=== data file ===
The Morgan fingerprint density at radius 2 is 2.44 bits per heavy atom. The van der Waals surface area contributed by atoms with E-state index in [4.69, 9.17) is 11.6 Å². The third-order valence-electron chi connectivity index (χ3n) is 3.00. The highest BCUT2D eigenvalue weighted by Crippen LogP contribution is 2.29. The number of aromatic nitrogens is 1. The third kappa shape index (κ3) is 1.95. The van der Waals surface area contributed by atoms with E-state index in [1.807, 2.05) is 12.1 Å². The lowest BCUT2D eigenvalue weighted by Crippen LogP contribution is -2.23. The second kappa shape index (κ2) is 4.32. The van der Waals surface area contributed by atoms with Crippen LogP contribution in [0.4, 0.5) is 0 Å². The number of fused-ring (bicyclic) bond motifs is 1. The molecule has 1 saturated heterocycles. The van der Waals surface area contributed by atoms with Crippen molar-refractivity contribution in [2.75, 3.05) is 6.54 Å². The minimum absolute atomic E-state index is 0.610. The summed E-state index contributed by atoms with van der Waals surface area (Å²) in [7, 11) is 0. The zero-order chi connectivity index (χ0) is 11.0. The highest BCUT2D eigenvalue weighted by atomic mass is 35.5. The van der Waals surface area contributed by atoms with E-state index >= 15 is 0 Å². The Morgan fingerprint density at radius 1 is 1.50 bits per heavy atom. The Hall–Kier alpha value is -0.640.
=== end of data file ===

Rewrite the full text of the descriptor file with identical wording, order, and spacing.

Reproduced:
The Morgan fingerprint density at radius 2 is 2.44 bits per heavy atom. The van der Waals surface area contributed by atoms with E-state index in [4.69, 9.17) is 11.6 Å². The third-order valence-electron chi connectivity index (χ3n) is 3.00. The highest BCUT2D eigenvalue weighted by Crippen LogP contribution is 2.29. The number of aromatic nitrogens is 1. The third kappa shape index (κ3) is 1.95. The van der Waals surface area contributed by atoms with E-state index in [1.807, 2.05) is 12.1 Å². The lowest BCUT2D eigenvalue weighted by Crippen LogP contribution is -2.23. The second kappa shape index (κ2) is 4.32. The van der Waals surface area contributed by atoms with Crippen LogP contribution in [0.4, 0.5) is 0 Å². The number of fused-ring (bicyclic) bond motifs is 1. The molecule has 1 saturated heterocycles. The van der Waals surface area contributed by atoms with Crippen molar-refractivity contribution in [2.75, 3.05) is 6.54 Å². The minimum absolute atomic E-state index is 0.610. The summed E-state index contributed by atoms with van der Waals surface area (Å²) in [7, 11) is 0. The zero-order chi connectivity index (χ0) is 11.0. The highest BCUT2D eigenvalue weighted by atomic mass is 35.5. The van der Waals surface area contributed by atoms with E-state index >= 15 is 0 Å². The Morgan fingerprint density at radius 1 is 1.50 bits per heavy atom. The Hall–Kier alpha value is -0.640.